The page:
A well-loved garment that recalls comfort and care. A sartorial source of memories and maternal love.
It’s common to have a piece of clothing containing a scent, silhouette or even a stain, so enmeshed in the fibers and our memories that it provides instant recall to the time and place we wore it, or directly back to the significant person who wore it in our presence.
It can be a robe, an apron or a perfectly worked-in pair of jeans with the outline of a wallet compressed into the back pocket; all items that endure the rote movements of mundane daily life, but when linked to the moments and people that raised us, the garment can be a lifeline, a time machine and a reminder that a piece of fabric has the power to conjure the individuals who always gave us comfort.
This, to me, is a duster. Filipinos refer to a common house dress as a duster. It is a simple, loose and airy dress that is usually knee length and with a tank style neckline. It can have a tropical or tonal floral print and is generally accessible in price. Whether worn by a wealthy head of the household, a nanny or maid, dusters provide parity in that they symbolize one thing: caring for others.
My mother, grandmother and aunts all wore dusters to endure intensely hot and humid days in the Philippines and then a more temperate and dry heat after immigrating to California. Dusters were worn while cooking, cleaning, relaxing and sometimes out to run errands like grocery shopping, that tended to connect back to the home.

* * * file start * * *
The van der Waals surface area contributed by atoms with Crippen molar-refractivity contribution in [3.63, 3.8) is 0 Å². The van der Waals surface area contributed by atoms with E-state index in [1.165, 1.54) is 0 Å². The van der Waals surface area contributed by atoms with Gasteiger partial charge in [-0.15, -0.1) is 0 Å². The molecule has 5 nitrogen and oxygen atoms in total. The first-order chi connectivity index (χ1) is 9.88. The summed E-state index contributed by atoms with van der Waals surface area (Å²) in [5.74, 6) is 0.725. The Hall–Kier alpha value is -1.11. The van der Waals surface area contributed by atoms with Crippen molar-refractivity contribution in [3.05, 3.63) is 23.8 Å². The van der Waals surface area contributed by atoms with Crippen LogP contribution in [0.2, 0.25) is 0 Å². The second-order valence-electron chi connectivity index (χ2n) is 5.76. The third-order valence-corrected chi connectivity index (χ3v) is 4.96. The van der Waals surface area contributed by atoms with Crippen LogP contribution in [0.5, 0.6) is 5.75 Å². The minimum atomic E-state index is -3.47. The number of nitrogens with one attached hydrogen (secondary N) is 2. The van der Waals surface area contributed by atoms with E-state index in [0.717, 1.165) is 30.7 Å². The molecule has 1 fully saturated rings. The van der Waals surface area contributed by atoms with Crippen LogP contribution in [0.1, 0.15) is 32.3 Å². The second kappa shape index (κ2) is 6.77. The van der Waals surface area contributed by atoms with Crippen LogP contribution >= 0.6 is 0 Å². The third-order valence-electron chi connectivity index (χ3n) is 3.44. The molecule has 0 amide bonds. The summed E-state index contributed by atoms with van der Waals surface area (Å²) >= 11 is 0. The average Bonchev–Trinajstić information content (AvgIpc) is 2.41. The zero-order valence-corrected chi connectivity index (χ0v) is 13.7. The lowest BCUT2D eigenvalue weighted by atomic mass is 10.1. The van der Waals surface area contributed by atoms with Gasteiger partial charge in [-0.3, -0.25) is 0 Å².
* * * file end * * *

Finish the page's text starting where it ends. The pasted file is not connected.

As the lines between how, when and where we work and what is considered work for women and caregivers these days, Duster the brand aims to reimagine what the traditional duster can look like given the different types of demands placed on our lives today.
After too many days spent in sweats, athleisure or jeans while working from home, my car, the playground or a plane, I looked to my heritage when searching for a piece that would address the void I saw and felt. I recalled the dusters of my youth and the instant comfort in the memories attached to the rotating collection my mom wore after a long day at the office and always on the weekends.
Particularly now as the look of work has changed and entails everything from business meetings to planning playdates, heating up chicken nuggets and filling prescriptions, Dusters can be a sartorial bridge between all of the work we do, both paid and unpaid, visible and invisible.
All while taking us through our daily lives and all of the ways we work, play and care.